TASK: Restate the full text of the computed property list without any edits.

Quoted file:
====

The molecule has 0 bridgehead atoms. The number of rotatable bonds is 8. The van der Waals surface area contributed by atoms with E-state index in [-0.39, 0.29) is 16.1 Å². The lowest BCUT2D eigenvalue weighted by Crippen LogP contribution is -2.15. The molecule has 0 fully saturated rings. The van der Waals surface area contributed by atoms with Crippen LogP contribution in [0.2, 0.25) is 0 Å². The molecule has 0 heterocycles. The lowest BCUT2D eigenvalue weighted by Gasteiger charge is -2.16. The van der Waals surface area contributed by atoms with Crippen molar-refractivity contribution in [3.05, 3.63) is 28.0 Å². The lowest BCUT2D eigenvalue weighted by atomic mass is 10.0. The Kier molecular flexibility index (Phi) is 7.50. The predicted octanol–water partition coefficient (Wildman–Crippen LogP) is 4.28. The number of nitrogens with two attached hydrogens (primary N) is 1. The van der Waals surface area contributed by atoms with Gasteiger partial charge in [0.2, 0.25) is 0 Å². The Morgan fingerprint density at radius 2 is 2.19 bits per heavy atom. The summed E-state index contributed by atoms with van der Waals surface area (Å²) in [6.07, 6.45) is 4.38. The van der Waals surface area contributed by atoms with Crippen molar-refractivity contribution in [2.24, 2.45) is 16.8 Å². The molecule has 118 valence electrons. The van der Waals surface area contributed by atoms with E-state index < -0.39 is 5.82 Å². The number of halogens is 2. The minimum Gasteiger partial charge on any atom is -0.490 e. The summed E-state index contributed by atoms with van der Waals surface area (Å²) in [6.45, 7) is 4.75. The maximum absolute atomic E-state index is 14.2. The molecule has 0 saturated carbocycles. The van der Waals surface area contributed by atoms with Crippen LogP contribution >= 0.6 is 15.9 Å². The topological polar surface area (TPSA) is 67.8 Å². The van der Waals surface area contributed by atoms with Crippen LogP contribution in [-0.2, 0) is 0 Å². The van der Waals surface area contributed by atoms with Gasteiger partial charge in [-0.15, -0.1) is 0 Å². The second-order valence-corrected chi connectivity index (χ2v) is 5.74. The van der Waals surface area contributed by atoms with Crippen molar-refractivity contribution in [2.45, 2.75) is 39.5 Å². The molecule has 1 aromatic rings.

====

The molecule has 0 bridgehead atoms. The number of rotatable bonds is 8. The van der Waals surface area contributed by atoms with E-state index in [-0.39, 0.29) is 16.1 Å². The lowest BCUT2D eigenvalue weighted by Crippen LogP contribution is -2.15. The molecule has 0 fully saturated rings. The van der Waals surface area contributed by atoms with Crippen LogP contribution in [0.2, 0.25) is 0 Å². The molecule has 0 heterocycles. The lowest BCUT2D eigenvalue weighted by Gasteiger charge is -2.16. The van der Waals surface area contributed by atoms with Crippen molar-refractivity contribution in [3.05, 3.63) is 28.0 Å². The lowest BCUT2D eigenvalue weighted by atomic mass is 10.0. The Kier molecular flexibility index (Phi) is 7.50. The predicted octanol–water partition coefficient (Wildman–Crippen LogP) is 4.28. The number of nitrogens with two attached hydrogens (primary N) is 1. The van der Waals surface area contributed by atoms with Gasteiger partial charge in [0.2, 0.25) is 0 Å². The Morgan fingerprint density at radius 2 is 2.19 bits per heavy atom. The summed E-state index contributed by atoms with van der Waals surface area (Å²) in [6.07, 6.45) is 4.38. The van der Waals surface area contributed by atoms with Crippen molar-refractivity contribution in [2.24, 2.45) is 16.8 Å². The molecule has 118 valence electrons. The van der Waals surface area contributed by atoms with E-state index < -0.39 is 5.82 Å². The number of halogens is 2. The minimum Gasteiger partial charge on any atom is -0.490 e. The summed E-state index contributed by atoms with van der Waals surface area (Å²) in [6.45, 7) is 4.75. The maximum absolute atomic E-state index is 14.2. The molecule has 0 saturated carbocycles. The van der Waals surface area contributed by atoms with Crippen LogP contribution >= 0.6 is 15.9 Å². The topological polar surface area (TPSA) is 67.8 Å². The van der Waals surface area contributed by atoms with Crippen LogP contribution in [-0.2, 0) is 0 Å². The van der Waals surface area contributed by atoms with Gasteiger partial charge in [-0.15, -0.1) is 0 Å². The second-order valence-corrected chi connectivity index (χ2v) is 5.74. The van der Waals surface area contributed by atoms with Crippen molar-refractivity contribution in [2.45, 2.75) is 39.5 Å². The molecule has 1 aromatic rings.